Tuesday, March 8, 2011

Oscars of the Aughts: Best Director 2007

Two more entries and 2007 is done! This year's directors are a unique and engaging bunch, all of which are great and worthy of their nominations. But who are they?

 Julian Schnabel, The Diving Bell and the Butterfly
 Jason Reitman, Juno
 Tony Gilroy, Michael Clayton
 Joel & Ethan Coen, No Country for Old Men
 Paul Thomas Anderson, There Will Be Blood

Winner: Joel & Ethan Coen

This was the year that the Coen Brothers became the first directing duo to win the Oscar since Robert Wise and Jerome Robbins in 1961 for West Side Story. But were they the most impressive? As much as I love Juno, Reitman's work, though uniquely his own, didn't stand out enough from the pack to merit a win; that's not to say its not worthy, as he expertly brought the story to life and translated Diablo Cody's colorful dialogue to the screen in tact, while bringing out phenomenal performances from the lovely Ellen Page, Michael Cera, Allison Janney, Olivia Thirlby and J.K. Simmons. Gilroy made an impressive debut film (he previously wrote for the Bourne films), and his direction in the film looks like the work of a seasoned pro, obviously taking cues from the thrillers of the '70s. Artist/director Schnabel astonished with his work on The Diving Bell and the Butterfly, turning what could have been a rote and impossible film into a imaginative and engaging journey into the mind of an almost-completely paralyzed man. And, of course, the Coens perfectly captured the empty Texas landscape, making the film a tale of violence that ultimately means nothing (a specialty of their's). But when it comes to directing, its Anderson who puts up the best work here: he uses his camera to investigate capitalism's downfall, and elicits a career-best performance from Daniel Day-Lewis, which, considering his previous performances, is no easy feat. He's had trouble getting his next film off the ground, but hopefully someone will see this and realize that this considerably talented director needs to continue working.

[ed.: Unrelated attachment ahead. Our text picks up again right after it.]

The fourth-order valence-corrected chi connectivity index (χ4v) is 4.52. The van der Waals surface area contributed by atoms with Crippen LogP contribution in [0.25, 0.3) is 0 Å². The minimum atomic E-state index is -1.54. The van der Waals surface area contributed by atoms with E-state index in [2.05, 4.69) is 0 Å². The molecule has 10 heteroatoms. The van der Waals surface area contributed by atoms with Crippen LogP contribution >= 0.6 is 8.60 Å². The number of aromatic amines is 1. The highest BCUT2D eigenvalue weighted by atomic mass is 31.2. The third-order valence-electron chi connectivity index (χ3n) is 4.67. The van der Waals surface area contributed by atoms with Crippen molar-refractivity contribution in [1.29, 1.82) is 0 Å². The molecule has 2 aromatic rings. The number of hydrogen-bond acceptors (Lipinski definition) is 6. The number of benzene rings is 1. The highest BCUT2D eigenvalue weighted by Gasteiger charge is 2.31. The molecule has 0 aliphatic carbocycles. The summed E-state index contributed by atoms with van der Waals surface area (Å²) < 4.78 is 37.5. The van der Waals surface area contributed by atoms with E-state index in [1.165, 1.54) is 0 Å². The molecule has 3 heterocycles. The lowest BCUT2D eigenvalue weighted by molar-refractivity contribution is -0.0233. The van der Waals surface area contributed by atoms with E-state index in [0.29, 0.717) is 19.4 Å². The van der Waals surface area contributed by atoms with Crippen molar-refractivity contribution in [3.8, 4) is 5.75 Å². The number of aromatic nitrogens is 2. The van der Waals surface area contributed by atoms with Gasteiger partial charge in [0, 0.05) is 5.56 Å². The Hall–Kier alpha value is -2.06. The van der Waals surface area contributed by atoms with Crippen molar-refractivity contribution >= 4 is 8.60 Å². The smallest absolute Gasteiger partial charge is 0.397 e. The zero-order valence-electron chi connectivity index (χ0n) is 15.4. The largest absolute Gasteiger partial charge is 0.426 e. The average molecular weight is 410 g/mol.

My ballot:

1. Paul Thomas Anderson, There Will Be Blood
2. Joel & Ethan Coen, No Country for Old Men
3. Julian Schnabel, The Diving Bell and the Butterfly
4. Tony Gilroy, Michael Clayton
5. Jason Reitman, Juno


Walter L. Hollmann said...

Jason, did you by any chance like There Will Be Blood? ;)

I'd switch Coens and Schnabel on my ballot, but that's the only difference.

Jason H. said...

Why, it just so happened I did like There Will Be Blood! :D

I have to admit I do flip-flop between Schnabel and the Coens, but ultimately where Schnabel is very flashy and the film director-y (very much like Darren Aronofsky and Black Swan), the Coens' work fits the material perfectly, even if its less attention-grabbing.